3. As you can read above, I don't buy the brain thing either. We could certainly invent some new word to describe people with male/female brains (which presumably could be identified by scans), or indeed for people who have breasts and people who don't, people who naturally have dense facial hair, and so on. In principle the former might be more ever day conversation since we're more interested in people's traits than what's in their pants, and we might assume that 'female traits' will more reliably match those with female brains than those with female genitalia. But since not everyone has a scan at birth to determine their 'brain sex' (assuming such distinguishable brain types exist) we'd never know who is what. She implicitly assumes/claims that one's brain sex will correspond 1:1 with who 'identifies as male/female' by which she means someone telling others "I'm male/female," or "Call me he/she," but if we buy her initial brain sex argument it can't be true because people don't tell us they're the 'wrong' sex right away. Some people don't decide they have a 'gender mismatch' until late in life. Obviously their brain doesn't magically change when they say "I'm female," - if they have a female brain then they have always had one and merely failed to identify this. In the same way it is quite possible someone with a 'male brain' would misidentify themselves as female. She would say that they 'know themselves better than we do' so should be trusted to make that judgement, but if they can fail to identify their brain sex for years, why should their alleged identification be trusted? Similarly, people frequently think they have mental illnesses and have to be told by doctors that they do not (or vice versa). So we can't actually scan everyone to know their brain sex, and we can't rely on people to know their own brain sex without a scan (we can tolerably rely on people to report what is in their pants correctly). It then comes back to the idea of being female gendered in terms of traits and habits e.g. "I'm female because I like pink." But as I've discussed, I don't think this kind of definition of genders can work. As to why she thinks sex is an invalid concept. I'm not sure whether she does or not, from what she says here are two possible positions she may take: Sex is properly defined by whether someone has a male or female brain, genitals don't matter in determining sex, so someone's gender and someone's sex are synonymous, and correspond to how they identify The sex of the brain is called gender, the sex of the genitals is irrelevant so should never be used -. it doesn't matter whether I have a penis, it matters how I think of myself An additional problem with her position, re: what I wrote above, is that she does not in fact think that 'how one thinks of themselves' i.e. male or female will correspond to anything in particular. As I say, if it weren't for the problems above this idea (if true) might actually be useful because people of that sex/gender will have certain known traits. If I know someone has a female brain I could expect certain things about them, but she doesn't think that 'identifying as female' means liking knitting or the colour pink or any such thing. All that 'identifying as female' consists of is believing "I'm female." It seems one could conform strongly to the masculine archetype with very little in the way of femininity, and yet believe they were female and thus make it so. I should say that, on the one hand I don't want to necessarily take her too seriously because we probably all agree she's talking complete nonsense. But then I do think that there's a significant number of people who agree with her completely or at least broadly in her conclusions, perhaps using more finesse in their arguments, so these kinds of ideas should be strongly refuted (the debate was on Facebook, and her comments got multiple 'likes' and mine none so certainly this girl's friends agree with the girl!). I don't think just saying "sex = genitals, end of" is very convincing because after all, definitions can be changed when found lacking, or gain additional meanings. Not that she was at all convinced by my explanation that her position is meaningless (if to be female it to identify as female then it creates a circular definition that tells us nothing), but I do think that's more convincing than mere linguistic conservatism.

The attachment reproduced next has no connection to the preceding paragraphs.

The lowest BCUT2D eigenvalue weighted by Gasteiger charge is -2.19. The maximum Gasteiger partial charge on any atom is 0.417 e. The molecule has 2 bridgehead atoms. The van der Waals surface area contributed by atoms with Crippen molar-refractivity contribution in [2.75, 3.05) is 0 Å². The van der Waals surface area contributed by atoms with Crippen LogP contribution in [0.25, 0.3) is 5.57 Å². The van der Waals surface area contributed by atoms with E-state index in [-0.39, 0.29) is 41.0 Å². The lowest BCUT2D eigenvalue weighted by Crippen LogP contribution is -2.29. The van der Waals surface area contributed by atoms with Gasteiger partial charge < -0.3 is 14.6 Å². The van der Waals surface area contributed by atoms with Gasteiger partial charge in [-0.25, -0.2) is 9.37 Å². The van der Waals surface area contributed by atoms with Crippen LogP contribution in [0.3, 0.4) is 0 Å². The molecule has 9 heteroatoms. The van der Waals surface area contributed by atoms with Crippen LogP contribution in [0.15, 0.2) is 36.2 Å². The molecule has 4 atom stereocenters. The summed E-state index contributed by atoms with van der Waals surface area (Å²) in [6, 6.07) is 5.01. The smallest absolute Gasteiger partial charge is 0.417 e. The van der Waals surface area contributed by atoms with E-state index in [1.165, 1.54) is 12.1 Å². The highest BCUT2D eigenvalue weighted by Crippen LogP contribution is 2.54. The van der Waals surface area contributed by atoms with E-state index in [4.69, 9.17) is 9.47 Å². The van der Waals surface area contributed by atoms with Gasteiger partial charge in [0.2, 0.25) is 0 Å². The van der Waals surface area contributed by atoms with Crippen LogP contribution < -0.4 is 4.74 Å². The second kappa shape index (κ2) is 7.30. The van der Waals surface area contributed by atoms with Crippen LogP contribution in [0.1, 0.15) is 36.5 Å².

4. Sex and gender are not (as a matter of dictionary definition/common usage) the same thing. Webster defines sex as: (and if you follow through to 'male' and 'female' you get a definition based on biology i.e. the production of sperm/eggs) It defines gender as: So it is possible to have all of the traits associated with one sex, while actually being of the other. My issue is that while it is possible to talk generally about masculinity and femininity (e.g. "That man seems very feminine," or "My wife can be quite masculine sometimes,"), I can't see any meaningful way to say (or determine that) "Person X is of the female gender," or "Person Y is of the male gender," (or even to claim "I am of the male gender,") since this ideas of a 'male gender' and 'female gender' have no essential distinguishing characteristics, which makes these virtual nonsense terms (and combined with their use in academia and elsewhere to obliterate 'sex' as a concept, an anti-concept). Now the girl I was debating with, from my original post, believed that biological sex, as from Webster, is not a valid (or perhaps not a useful) concept at least for non-medical use so either we should never talk about sex outside of a medical setting, or when we say 'sex' in everyday life we should mean gender, which is to do with the mind. Another part of her argument which doesn't exactly link up with the above but I'll discuss anyway, was a difference between brains. She said that people with penises who identify as women actually are biologically female because they have a female brain. My response to this last idea is: I'm not a biologist but from some quick research the theory of two clearly distinguishable kinds of brain is controversial so this is not certain (alternatively, brains may differ on average, in the same way that men are, on average, taller than women, but you can't tell if someone is male or female for sure by their height, so it is not a defining characteristic of sex) Even if there were two clearly distinguishable kinds of brain, one of which is found almost exclusively in people with vaginae and the other almost exclusively in people with penises, can or should this be incorporated into the definitions of the male and female sexes? Breasts, for example, are found almost exclusively in females but there are people cases of people with penises who develop breasts. We do not say they are female, or even male and female Even if brain-sex were were included in a definition of 'male' and 'female', then someone with male genitals but a female brain would beboth male and female Having said that however, it might be more useful in everyday speech to refer to people as the sex that corresponds with their brain, but it would not be incorrect to refer to them as the sex that corresponds with their genitals. None the less, given the second point, I don't think her argument (even if her empirical claims are correct) can stand up.